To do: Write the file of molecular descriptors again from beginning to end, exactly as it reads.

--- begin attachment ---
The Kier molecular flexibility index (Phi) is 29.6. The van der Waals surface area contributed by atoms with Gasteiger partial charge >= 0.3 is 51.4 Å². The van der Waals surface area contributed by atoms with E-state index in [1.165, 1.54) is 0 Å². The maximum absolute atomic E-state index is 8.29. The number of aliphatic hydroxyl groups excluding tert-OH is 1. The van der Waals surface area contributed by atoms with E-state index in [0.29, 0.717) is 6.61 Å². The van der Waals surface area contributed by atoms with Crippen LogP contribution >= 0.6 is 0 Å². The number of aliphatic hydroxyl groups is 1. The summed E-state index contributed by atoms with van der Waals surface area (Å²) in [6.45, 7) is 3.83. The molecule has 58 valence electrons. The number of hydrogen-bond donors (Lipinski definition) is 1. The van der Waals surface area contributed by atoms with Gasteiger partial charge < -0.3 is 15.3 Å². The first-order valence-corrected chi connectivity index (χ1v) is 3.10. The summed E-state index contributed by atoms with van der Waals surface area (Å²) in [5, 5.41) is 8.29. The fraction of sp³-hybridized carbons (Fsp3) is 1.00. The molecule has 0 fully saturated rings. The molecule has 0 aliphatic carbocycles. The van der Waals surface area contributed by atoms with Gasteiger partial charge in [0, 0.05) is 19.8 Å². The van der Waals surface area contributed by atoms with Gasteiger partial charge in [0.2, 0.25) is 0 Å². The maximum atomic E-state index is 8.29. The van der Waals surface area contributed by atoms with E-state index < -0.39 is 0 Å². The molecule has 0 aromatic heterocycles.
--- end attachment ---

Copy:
The Kier molecular flexibility index (Phi) is 29.6. The van der Waals surface area contributed by atoms with Gasteiger partial charge >= 0.3 is 51.4 Å². The van der Waals surface area contributed by atoms with E-state index in [1.165, 1.54) is 0 Å². The maximum absolute atomic E-state index is 8.29. The number of aliphatic hydroxyl groups excluding tert-OH is 1. The van der Waals surface area contributed by atoms with E-state index in [0.29, 0.717) is 6.61 Å². The van der Waals surface area contributed by atoms with Crippen LogP contribution >= 0.6 is 0 Å². The number of aliphatic hydroxyl groups is 1. The summed E-state index contributed by atoms with van der Waals surface area (Å²) in [6.45, 7) is 3.83. The molecule has 58 valence electrons. The number of hydrogen-bond donors (Lipinski definition) is 1. The van der Waals surface area contributed by atoms with Gasteiger partial charge < -0.3 is 15.3 Å². The first-order valence-corrected chi connectivity index (χ1v) is 3.10. The summed E-state index contributed by atoms with van der Waals surface area (Å²) in [5, 5.41) is 8.29. The fraction of sp³-hybridized carbons (Fsp3) is 1.00. The molecule has 0 fully saturated rings. The molecule has 0 aliphatic carbocycles. The van der Waals surface area contributed by atoms with Gasteiger partial charge in [0, 0.05) is 19.8 Å². The van der Waals surface area contributed by atoms with Gasteiger partial charge in [0.2, 0.25) is 0 Å². The maximum atomic E-state index is 8.29. The van der Waals surface area contributed by atoms with E-state index < -0.39 is 0 Å². The molecule has 0 aromatic heterocycles.